Before we get started, there are two really good reads about the Pirates’ early-season struggles that were published at national websites today that I think you should take a look at. The first is Mike Petriello’s long look at the Pirates’ mammoth pitching issues at FanGraphs and the second is Jonah Keri’s “how did the Pirates get from where they were in October to where they are right now” piece at Grantland. You should really take the time to read all of both of them.
The larger question facing the Pirates at the moment is this: they’ve played well enough in the last two weeks to re-insert themselves into the pack of teams vying (at least) for the National League Wild Card, but most peripherals seem to indicate that the Pirates are currently not much better than their 28-30 record. The two NL Wild Card teams are going to be teams that play well enough over the next 100 games to separate from the large pack of NL clubs clustered around .500 right now, and there’s precious little that we’ve seen of the Pirates to this point in the season to indicate that we should expect them to be one of those teams. That’s not to say that this group of players can’t do it, it’s to say that if they’re going to do it they’re going to have to play differently than they have over the season’s first 58 games, and that includes the last 14 games in which they’ve looked better.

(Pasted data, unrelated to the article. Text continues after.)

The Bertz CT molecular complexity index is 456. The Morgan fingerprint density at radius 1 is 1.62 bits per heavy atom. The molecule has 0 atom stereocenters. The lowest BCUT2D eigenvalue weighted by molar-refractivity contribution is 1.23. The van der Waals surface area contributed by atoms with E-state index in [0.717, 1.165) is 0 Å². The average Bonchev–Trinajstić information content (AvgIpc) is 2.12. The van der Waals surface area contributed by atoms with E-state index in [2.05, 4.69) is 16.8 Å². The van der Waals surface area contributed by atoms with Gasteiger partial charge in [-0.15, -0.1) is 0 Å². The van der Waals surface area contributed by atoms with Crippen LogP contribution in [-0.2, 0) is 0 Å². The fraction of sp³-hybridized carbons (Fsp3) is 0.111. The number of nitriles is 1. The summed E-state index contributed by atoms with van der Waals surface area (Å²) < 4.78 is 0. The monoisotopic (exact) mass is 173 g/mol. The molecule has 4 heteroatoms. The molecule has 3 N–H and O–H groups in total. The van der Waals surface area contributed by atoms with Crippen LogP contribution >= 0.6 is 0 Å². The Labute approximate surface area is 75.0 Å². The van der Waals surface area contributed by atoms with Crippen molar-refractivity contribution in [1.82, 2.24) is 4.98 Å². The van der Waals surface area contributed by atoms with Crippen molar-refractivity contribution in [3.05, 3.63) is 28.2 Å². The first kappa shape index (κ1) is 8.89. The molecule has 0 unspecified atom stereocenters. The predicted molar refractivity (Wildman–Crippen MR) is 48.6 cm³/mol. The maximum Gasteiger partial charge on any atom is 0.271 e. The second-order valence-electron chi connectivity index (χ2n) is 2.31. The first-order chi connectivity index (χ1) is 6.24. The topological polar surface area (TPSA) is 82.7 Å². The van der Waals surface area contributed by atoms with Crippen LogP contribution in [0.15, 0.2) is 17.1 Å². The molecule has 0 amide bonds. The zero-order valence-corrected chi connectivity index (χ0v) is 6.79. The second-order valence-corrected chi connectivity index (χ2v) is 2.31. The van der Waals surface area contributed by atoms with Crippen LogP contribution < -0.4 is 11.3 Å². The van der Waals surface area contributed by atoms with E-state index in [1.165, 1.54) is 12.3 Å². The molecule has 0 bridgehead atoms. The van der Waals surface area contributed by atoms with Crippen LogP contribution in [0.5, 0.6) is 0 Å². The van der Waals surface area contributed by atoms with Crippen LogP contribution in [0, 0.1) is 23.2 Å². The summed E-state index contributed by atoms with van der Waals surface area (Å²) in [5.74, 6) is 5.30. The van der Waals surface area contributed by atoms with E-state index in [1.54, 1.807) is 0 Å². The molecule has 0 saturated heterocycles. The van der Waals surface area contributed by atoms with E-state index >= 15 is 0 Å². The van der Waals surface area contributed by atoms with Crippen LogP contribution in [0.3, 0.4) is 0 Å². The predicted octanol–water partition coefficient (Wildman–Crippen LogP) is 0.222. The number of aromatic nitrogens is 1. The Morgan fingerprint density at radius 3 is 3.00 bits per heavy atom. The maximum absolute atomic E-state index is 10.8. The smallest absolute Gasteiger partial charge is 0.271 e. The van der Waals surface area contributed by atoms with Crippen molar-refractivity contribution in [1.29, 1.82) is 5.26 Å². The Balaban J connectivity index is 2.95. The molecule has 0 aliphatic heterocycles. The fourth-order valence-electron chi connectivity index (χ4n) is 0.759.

I suspect that if the Pirates are going to do this, they’re going to do it by bludgeoning their opponents to death offensively. As per the FanGraphs piece linked above, they’ve currently got about the same wRC+ as last year’s Pirates, and that’s with Pedro Alvarez and Starling Marte and Jordy Mercer underachieving and Gregory Polanco still stuck in Triple-A. A Pittsburgh Pirate team with Andrew McCutchen on base all the time, Neil Walker’s newfound power, Alvarez and Marte clicking at 2013 rates, and Gregory Polanco in the mix could be a wonderful thing to behold. There would still be issues with the rotation, but they’d be minimized by the return of the Lumber Company.
Anyway, this is all a lead-in to say that even if that happens, the Pirates’ rotation has to improve and one of the spots it has to improve is in Francisco Liriano’s rotation spot. His velocity is mostly back to where it was last year and two of his last four starts have looked excellent, but the Pirates need some form of consistency out of the pitcher that was their ace last year. This Padres’ lineup is totally punchless, and so I think this would be a good place for Liriano to make back-to-back solid starts for the first time this year. Simply put, regardless of whether the Pirates “need” a sweep or not to make make this a successful series/West Coast swing/road trip, the Padres are a bad team that’s playing bad baseball right now and the Pirates have to beat bad teams to continue making progress in the playoff race.
The first pitch tonight is at 6:40.